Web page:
Tuesday, February 9, 2016
Freemium Game Engine... SAY WAT?!
You know how Amazon licensed the CryEngine from Crytek last year, and no one really knew why? Well it turns out that Amazon is getting into the video game industry with Lumberyard. But that's not the really interesting part.
The most interesting part of this project is that it's a free license to develop from. And not free like the
CryEngine, which was free for students and hobbyists, charged if you wanted to take a product to market. Lumberyard on the other hand is free for anyone to publish their game, whether hobbyist or business. Amazon's only serious requirement is that you register your game with them before release, and that web services, like servers be hosted through them. Long short they're playing the freemium game, but with servers instead of micro-transactions.
So, I know I brought up 2 dirty words to a lot of gamers; freemium and micro-transactions. However, none of the features of the Lumberyard tools will be locked behind a pay-wall, and from what I can tell there are no licensing fees either. To highlight these points, I've directly pulled down a few interesting bits from the FAQ section (I kept the existing links in so that you can click around if you want to. They will open in other tabs):
Q. What is Amazon Lumberyard?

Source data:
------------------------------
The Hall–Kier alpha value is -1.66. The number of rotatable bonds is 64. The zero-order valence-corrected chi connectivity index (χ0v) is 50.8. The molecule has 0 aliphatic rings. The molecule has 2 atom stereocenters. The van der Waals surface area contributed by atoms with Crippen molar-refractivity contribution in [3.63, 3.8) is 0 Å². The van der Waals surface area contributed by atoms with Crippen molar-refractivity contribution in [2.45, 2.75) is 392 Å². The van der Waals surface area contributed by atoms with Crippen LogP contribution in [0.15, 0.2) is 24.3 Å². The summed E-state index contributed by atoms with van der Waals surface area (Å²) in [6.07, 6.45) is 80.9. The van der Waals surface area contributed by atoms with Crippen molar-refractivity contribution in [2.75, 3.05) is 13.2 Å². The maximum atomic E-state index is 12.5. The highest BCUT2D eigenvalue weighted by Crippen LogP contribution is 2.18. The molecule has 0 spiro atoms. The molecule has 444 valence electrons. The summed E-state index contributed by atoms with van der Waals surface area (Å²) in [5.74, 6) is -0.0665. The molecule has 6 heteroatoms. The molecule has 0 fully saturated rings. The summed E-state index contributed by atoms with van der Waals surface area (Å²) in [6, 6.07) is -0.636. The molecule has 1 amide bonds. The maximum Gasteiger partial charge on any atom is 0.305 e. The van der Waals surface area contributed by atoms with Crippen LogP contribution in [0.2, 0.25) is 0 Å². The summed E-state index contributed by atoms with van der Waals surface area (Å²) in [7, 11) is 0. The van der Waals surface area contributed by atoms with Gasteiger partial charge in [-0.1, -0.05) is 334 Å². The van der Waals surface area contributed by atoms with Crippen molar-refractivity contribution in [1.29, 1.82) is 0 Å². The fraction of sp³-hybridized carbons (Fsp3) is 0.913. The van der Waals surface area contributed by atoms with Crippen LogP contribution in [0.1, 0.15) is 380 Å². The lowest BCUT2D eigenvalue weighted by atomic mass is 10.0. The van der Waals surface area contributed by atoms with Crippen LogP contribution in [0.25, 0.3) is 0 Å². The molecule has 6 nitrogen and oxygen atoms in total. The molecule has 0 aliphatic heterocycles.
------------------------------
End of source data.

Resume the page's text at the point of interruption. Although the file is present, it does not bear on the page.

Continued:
Amazon Lumberyard is a free AAA game engine deeply integrated with AWS and Twitch – with full source code provided. Whether you are a major studio, an indie developer, a student, or a hobbyist, Lumberyard provides a growing set of tools to create the highest-quality games, connect your games to the vast compute and storage of the AWS Cloud, and engage fans on Twitch. Lumberyard helps developers build beautiful worlds, make realistic characters, and create stunning real-time effects. With Lumberyard’s visual scripting tool, even non-technical game developers can add cloud-connected features to a game in minutes (such as a community news feed, daily gifts, or server-side combat resolution) through a drag-and-drop GUI interface. Lumberyard is also integrated with Amazon GameLift, a new AWS service for deploying, operating, and scaling session-based multiplayer games. With Amazon GameLift, Amazon Lumberyard developers can quickly scale high-performance game servers up and down to meet player demand, without any additional engineering effort or upfront costs.
Amazon Lumberyard is free, and available in beta for developers building PC and console games, with mobile and virtual reality (VR) platforms coming soon. With Amazon Lumberyard, developers only pay standard AWS fees for the AWS services they choose to use. With Amazon GameLift, you simply pay for the standard AWS fees for Amazon EC2, Amazon EBS, and data transfer you actually use, plus a small fee per Daily Active User.
Q. How does Amazon make money with Lumberyard?